‘Superman vs. Muhammad Ali’ is still the champ
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I own about 9,000 comic books but ask me to pick my single favorite and I don’t need to think twice. It’s ‘Superman vs. Muhammad Ali,’ which (despite the smirk-inducing title) was a world-class knockout when it arrived in the fall of 1978 and remains an enduring classic all these years later.
Above, you can see a new nod to the legacy of the Neal Adams masterpiece, a statue due this fall from DC Direct and Ali’s licensing team that re-creates the cover clash between the titans of the sports world and comics. This is the first time the images of the statue are being seen anywhere.
The first time I met Adams, I had to profess my love for this giant, tabloid-sized book that still looms so large in my fanboy heart. ‘I always tell people that ‘Superman vs. Muhammad Ali’ is the greatest comic book ever published.’ The artist grinned and gave an Ali-style answer: ‘And you’re right, it is.’
Here’s another look at the statue from a different angle...
I have four copies of the book. I got the first one when it came out, just before my ninth birthday. I bought three more over the years because, well, I don’t know why. I just loved it so much. The comic book has never been reprinted, either, but that changes this fall when it will be released in two versions: The first is a deluxe hardcover edition that will feature a new cover by Adams and the second is a limited-edition hardcover printed in the original book’s trim size with the original cover. Sign me up for both right now. Here’s the Adams art from the original wrap-around cover...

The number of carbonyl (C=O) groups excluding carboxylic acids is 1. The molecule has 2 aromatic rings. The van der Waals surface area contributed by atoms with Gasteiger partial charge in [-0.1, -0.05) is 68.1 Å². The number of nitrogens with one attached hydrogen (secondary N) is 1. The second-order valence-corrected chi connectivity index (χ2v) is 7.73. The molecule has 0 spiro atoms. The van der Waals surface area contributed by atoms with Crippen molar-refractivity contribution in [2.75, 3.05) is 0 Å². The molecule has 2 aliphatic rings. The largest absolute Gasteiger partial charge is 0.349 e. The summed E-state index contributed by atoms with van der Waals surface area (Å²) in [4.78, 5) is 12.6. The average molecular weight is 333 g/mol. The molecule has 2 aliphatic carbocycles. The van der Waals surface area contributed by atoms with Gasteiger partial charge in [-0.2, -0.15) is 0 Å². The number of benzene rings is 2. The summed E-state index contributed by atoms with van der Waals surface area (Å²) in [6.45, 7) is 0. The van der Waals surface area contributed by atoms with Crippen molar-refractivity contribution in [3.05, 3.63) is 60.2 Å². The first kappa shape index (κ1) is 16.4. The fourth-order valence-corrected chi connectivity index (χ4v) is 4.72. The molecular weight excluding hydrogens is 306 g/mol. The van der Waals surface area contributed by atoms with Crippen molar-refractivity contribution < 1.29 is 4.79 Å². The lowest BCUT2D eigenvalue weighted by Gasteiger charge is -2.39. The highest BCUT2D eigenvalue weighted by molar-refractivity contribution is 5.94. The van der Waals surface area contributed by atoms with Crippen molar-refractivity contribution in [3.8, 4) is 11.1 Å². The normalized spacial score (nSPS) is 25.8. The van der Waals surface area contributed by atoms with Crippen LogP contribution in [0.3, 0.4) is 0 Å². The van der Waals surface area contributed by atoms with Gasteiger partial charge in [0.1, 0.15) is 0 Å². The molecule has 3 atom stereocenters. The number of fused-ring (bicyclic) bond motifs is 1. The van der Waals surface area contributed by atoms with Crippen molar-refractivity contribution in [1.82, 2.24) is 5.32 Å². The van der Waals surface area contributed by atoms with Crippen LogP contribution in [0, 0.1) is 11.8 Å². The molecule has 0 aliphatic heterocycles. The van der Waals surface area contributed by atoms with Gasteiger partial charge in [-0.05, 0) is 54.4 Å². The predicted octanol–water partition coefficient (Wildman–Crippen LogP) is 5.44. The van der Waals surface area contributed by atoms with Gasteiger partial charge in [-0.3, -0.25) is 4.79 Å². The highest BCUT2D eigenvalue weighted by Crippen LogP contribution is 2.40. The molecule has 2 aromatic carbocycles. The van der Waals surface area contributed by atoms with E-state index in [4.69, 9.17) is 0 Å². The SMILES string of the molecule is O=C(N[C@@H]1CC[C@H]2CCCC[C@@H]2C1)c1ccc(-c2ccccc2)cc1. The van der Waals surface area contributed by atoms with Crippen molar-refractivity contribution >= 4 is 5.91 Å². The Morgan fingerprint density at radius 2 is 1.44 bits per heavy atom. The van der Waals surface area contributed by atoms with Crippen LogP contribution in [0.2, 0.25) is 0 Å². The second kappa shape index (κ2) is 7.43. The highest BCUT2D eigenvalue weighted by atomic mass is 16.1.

The book felt like a conceptual mash-up of the 1976 film ‘Rocky’ and Richard Donner’s 1978 film ‘Superman’ and with that ‘Star Warriors’ line above the title you get the feeling DC was trying to shoe-horn in a third 1970s box-office sensation.
When I first got my hands on the oversized issue I probably thought: ‘Superman would kill him!’ but the story, by Adams and frequent collaborator Denny O’Neill, is remarkably affecting, surprising and suspenseful. In a nutshell: Some nasty aliens called the Scrubb arrive on earth and threaten to invade unless the planet’s greatest champion will fight their massive, snarling gladiator, Hun’Ya. Superman steps forward as the obvious choice but then Ali cries foul -- Superman is an alien himself and if Earth needs a champion, shouldn’t it be a human? Superman and Ali then fight for the right to go and since the Man of Steel is stripped of his powers during the bout, Ali wins. But the two heroes of Earth have a plan of their own that involves working in the same corner, not just trading blows.
Here’s one last look at that statue...
A lot of comics -- like sitcoms and sailors -- age terribly, but this one holds up far better than most. A big reason is the Adams art, which is is sublime (with inks by Dick Giordano on figures and Terry Austin on backgrounds) and manages to be both city-street gritty in its realness and cosmic in its other-world vistas and alien armadas. The cover is a remarkable time capsule with a strange all-star audience of Jimmy Carter, Gerald Ford, Frank Sinatra, Sonny Bono, Joe Namath, Pele, Wolfman Jack, Kurt Vonnegut, Wayne Rogers and many, many others. My understanding is the reprint was long-delayed by the permissions process needed for the use-of-likeness approval.
The reprints may not help the value of my old original copies but that doesn’t really matter -- in truth, a collectible goes up in value only when you’re actually willing to sell it and there’s no way I could part ways with the old champ.
-- Geoff Boucher
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IMAGES: DC Comics